Many perennial plants grow in an ever widening clump. After several seasons of growing, these perennial plants will begin to die out in the centre and look more like a ring than a clump. When to divide perennials depends on the type of plant and how quickly it’s growing. You don’t have to wait until your perennial plants begin looking like doughnuts. In fact, it’s better if you don’t.
Keep an eye out for clumps that have grown 2-3 times their size within 2-5 years. Any over grown clump or any clump that has simply exceeded the space allotted is a candidate for division.
Spring is usually the best time for division, since the plants are actively growing their leaves are not so developed that the root system can’t take a little disturbance and still feed the top of the plant. However, just as different plants can go different lengths of time before being divided, some plants, like peonies, prefer to be divided in the early autumn.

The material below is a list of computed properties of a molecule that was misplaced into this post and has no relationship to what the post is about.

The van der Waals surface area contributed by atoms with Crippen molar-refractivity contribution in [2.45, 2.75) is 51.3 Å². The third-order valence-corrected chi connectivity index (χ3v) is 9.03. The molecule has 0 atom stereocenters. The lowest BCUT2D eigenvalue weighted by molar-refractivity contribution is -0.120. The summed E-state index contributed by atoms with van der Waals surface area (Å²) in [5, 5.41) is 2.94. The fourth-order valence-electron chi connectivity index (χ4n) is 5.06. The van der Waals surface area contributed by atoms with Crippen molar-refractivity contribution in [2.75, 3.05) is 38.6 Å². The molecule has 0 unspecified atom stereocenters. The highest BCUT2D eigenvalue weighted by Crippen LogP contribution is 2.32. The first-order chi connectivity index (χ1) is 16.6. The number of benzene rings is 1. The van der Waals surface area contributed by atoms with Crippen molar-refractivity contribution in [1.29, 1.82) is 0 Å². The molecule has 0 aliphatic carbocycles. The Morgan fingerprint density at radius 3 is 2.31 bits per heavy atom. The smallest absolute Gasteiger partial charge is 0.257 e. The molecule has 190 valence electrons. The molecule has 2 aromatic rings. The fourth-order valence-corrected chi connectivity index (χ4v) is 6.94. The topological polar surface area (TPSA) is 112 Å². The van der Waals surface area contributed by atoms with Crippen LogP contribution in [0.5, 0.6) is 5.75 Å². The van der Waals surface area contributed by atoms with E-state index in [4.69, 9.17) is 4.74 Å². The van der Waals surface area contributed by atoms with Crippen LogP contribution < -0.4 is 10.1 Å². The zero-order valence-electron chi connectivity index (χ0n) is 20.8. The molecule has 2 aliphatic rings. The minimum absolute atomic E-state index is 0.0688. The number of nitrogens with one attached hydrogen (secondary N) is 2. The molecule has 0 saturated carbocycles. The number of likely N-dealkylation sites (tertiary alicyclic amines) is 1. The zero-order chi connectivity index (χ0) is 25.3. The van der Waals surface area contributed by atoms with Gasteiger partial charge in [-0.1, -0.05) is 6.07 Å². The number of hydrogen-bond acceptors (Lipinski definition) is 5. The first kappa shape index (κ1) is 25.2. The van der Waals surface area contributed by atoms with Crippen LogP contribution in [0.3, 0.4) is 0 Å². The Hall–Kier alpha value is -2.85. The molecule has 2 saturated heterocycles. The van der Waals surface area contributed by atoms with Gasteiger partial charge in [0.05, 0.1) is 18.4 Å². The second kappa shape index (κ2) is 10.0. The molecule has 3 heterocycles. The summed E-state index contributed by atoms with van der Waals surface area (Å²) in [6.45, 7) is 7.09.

Marty DeHart demonstrates how to divide perennials in early Spring.
However your divide your perennial plants, you should treat them like new seedlings.
- Try and do your dividing on an overcast day or at least not in during the hottest part of the day.
- Don’t leave the exposed root ball sitting about any longer than necessary. Hot sun and breezes will quickly dry the roots.
- Keep them well watered until new growth appears.
- Provide some shade if they appear to be wilting during the afternoon. A floating row cover will protect them from the hot sun.
Perennial plant division is intimidating when you first think about tearing apart your precious plants, but the more you do it, the better you will get at it and the better your perennial plants will grow.